Or should I say: First an earlier project that Hall was going to helm -- one built around a talking steam train -- got derailed.
"This must have been June or July of 2009. I was just finishing up directing Tinker Bell and the Lost Treasure. And John Lasseter asked me what I wanted to do next," Klay remembered. "As it turns out, John and I are both big train buffs. So for a while there, we knocked around an idea for a movie that would kind of built off of the steam train from Dumbo.'Where this train would transport animals that could talk, and you'd only see the people who ran this steam train in shadow. It was a fun sounding concept, but the overall story never really jelled. So our steam train movie idea eventually wound up getting shelved."
Still, Lasseter had so enjoyed doing story development with Hall that he immediately offered this CalArts alumni another project.
"John said, 'We're thinking of doing this movie which is set in the world above Cars. Something that involves planes,' " Klay continued. "And for someone like me -- who grew up in Dayton, Ohio, the birthplace of flight -- who had a father that flew and a grandfather that flew, to be offered the opportunity to direct a film like this was a dream come true."
Which isn't to say that -- during the four years that Hall worked with the story artists and animators at DisneyToon Studios on Planes -- this production team didn't experience a few nightmarish moments.
"When the people at Pixar were developing Cars, at least they were working with vehicles that could easily be transformed into appealing characters. You just put the mouth where the car's bumper & grill are, the eyes where the windshield is, and you've then got a character that an audience can immediately relate to," Klay explained. "But when you try and do the same thing with a plane, you suddenly run into all sorts of weird design challenges. Given that the windscreens on airplanes are so much smaller than the windshields on cars, proper eye placement becomes a problem. And then there are all of these issues related to the propeller. Where do you place your character's mouth so that they can then talk without the propeller getting in the way."
Well, it took a little doing. But Hall and his Planes production team did eventually come up with an appealing aerodynamic cast for this animated feature. But then the question became, who would Disney recruit to come voice this new set of characters?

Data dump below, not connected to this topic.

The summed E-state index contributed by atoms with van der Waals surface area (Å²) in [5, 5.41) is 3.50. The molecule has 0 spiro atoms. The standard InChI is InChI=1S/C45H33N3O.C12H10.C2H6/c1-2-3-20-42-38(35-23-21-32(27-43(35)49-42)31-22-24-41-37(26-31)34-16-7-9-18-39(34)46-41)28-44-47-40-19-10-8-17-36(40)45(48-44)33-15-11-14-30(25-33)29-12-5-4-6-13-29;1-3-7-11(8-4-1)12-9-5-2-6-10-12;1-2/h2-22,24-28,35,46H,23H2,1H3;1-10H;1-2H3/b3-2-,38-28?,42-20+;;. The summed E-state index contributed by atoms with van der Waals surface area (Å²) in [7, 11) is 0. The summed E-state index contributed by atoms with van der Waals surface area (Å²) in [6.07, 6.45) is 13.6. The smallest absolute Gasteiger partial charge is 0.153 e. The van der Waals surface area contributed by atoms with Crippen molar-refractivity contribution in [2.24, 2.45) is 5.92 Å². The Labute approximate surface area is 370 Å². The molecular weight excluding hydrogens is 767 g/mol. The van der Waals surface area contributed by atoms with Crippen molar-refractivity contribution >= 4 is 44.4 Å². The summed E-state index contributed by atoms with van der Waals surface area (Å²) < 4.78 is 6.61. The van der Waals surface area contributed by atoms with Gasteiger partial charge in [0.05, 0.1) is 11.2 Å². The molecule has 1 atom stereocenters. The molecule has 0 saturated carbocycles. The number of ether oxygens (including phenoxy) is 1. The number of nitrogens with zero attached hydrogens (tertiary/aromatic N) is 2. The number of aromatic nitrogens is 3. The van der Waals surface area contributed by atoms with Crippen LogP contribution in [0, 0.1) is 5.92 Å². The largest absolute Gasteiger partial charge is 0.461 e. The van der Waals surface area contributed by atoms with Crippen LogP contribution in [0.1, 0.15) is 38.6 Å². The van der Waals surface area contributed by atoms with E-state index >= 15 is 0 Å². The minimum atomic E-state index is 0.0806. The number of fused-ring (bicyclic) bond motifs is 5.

"Me personally, I've always been a huge fan of stand-up comedy. And I was kind of hoping that we'd be able to get some of those guys to come do voice work on Planes. But never in my wildest dreams did I think that we'd be able to get stand-up comedians of the caliber of Dane Cook, Brad Garrett, Cedric the Entertainer, Gabriel Iglesias and Sinbad," Klay enthused. "And on top of that, to get the chance to work with Julia Louis-Dreyfus and John Cleese, it just doesn't get any better than that."
But that said, were you to ask Hall if there was one specific piece of vocal casting on this project that he was most proud of, this veteran animation director would immediately point to Echo & Bravo, the two F-18s that Dusty (i.e. the single-propeller crop-duster who serves as "Planes" central character) winds up befriending over the course of this movie.
"When these two fighter jet characters were initially proposed for this new animated feature, I said 'Wouldn't it be great if we could get Anthony Edwards and Val Kilmer -- the actors who played navy pilots Goose and Iceman in Top Gun -- to come voice Echo and Bravo?,' " Klay stated. "And as it turned out, Anthony and Val were not only available but were very enthusiastic about getting the chance to work together again."
Kilmer confirmed this in a comment to me: "Anthony and I were such great rivals in Top Gun, we always had so much fun on set. And I've always thought so highly of Anthony, especially with his success on ER. So it was really great to find out that we would work together again on Planes."
And Anthony echoed Val's statement (which is entirely appropriate. Given that Edwards voices the character of Echo, a McDonnell Douglas F/A-18 Hornet, in Planes): "When you think of movies with planes, Top Gun usually comes up. It is fun to be part of this film [Planes] as an old trusted hand who will help protect our hero, our naval aviators are some of the best pilots In the world. Val and I are lucky enough to get to play them twice!"
And to have this "Top Gun" reunion happening just weeks after the 3D IMAX version of this Tony Scott film hit theaters (not to mention being released on Blu-ray & Blu-ray 3D) is just icing on the cake for Hall.
"I mean, who's not a Top Gun fan?" Klay concluded. "When you see these F-18s flying together in our movie and you get to hear Val and Anthony's voices again, it's really going to take your breath away."
And if you'd like to check out even more members of the cast of this DisneyToon Studios production, check out this Huffington Post / Movieline exclusive: The world premiere of the Planes poster.
Disney's Planes flies into theater on August 9th.
Jim Hill is an award-winning entertainment writer who lives in New Boston, NH. Over the past 30 years, he has interviewed hundreds of veterans of the animation & themed entertainment industry and written extensively about The Walt Disney Company.
Jim is currently working on a behind-the-scene history of the development & construction of Disneyland. For his more immediate musings on movies, TV shows, books and theme parks, please check out his blog, jimhillmedia.com.